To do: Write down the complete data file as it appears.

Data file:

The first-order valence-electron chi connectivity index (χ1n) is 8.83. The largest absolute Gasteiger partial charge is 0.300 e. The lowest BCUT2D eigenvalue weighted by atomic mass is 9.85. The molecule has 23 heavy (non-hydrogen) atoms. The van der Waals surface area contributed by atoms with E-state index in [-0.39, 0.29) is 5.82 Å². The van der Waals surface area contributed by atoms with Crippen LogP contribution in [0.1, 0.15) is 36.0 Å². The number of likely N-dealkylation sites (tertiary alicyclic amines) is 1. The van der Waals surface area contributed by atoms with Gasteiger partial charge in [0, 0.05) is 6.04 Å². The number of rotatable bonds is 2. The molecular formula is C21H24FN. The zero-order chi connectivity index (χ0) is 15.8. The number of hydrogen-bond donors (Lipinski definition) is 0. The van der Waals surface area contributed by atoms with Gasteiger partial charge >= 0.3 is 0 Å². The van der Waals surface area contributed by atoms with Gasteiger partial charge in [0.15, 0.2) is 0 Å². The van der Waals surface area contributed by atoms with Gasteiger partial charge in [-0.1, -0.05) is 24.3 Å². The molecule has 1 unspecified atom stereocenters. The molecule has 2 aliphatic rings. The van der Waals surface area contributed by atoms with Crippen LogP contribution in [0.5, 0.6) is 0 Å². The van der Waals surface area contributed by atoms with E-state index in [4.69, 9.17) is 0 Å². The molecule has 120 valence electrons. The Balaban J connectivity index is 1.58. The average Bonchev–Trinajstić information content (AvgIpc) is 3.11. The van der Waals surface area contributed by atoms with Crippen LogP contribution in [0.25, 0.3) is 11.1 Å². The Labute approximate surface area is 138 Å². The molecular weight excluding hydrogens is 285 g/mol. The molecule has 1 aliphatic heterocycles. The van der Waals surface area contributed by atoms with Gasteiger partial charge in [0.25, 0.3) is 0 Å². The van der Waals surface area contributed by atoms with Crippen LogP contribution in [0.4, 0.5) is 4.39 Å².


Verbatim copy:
The first-order valence-electron chi connectivity index (χ1n) is 8.83. The largest absolute Gasteiger partial charge is 0.300 e. The lowest BCUT2D eigenvalue weighted by atomic mass is 9.85. The molecule has 23 heavy (non-hydrogen) atoms. The van der Waals surface area contributed by atoms with E-state index in [-0.39, 0.29) is 5.82 Å². The van der Waals surface area contributed by atoms with Crippen LogP contribution in [0.1, 0.15) is 36.0 Å². The number of likely N-dealkylation sites (tertiary alicyclic amines) is 1. The van der Waals surface area contributed by atoms with Gasteiger partial charge in [0, 0.05) is 6.04 Å². The number of rotatable bonds is 2. The molecular formula is C21H24FN. The zero-order chi connectivity index (χ0) is 15.8. The number of hydrogen-bond donors (Lipinski definition) is 0. The van der Waals surface area contributed by atoms with Gasteiger partial charge >= 0.3 is 0 Å². The van der Waals surface area contributed by atoms with Gasteiger partial charge in [0.15, 0.2) is 0 Å². The van der Waals surface area contributed by atoms with Gasteiger partial charge in [-0.1, -0.05) is 24.3 Å². The molecule has 1 unspecified atom stereocenters. The molecule has 2 aliphatic rings. The van der Waals surface area contributed by atoms with Crippen LogP contribution in [0.5, 0.6) is 0 Å². The van der Waals surface area contributed by atoms with E-state index in [4.69, 9.17) is 0 Å². The molecule has 120 valence electrons. The Balaban J connectivity index is 1.58. The average Bonchev–Trinajstić information content (AvgIpc) is 3.11. The van der Waals surface area contributed by atoms with Crippen LogP contribution in [0.25, 0.3) is 11.1 Å². The Labute approximate surface area is 138 Å². The molecular weight excluding hydrogens is 285 g/mol. The molecule has 1 aliphatic heterocycles. The van der Waals surface area contributed by atoms with Gasteiger partial charge in [0.25, 0.3) is 0 Å². The van der Waals surface area contributed by atoms with Crippen LogP contribution in [0.4, 0.5) is 4.39 Å².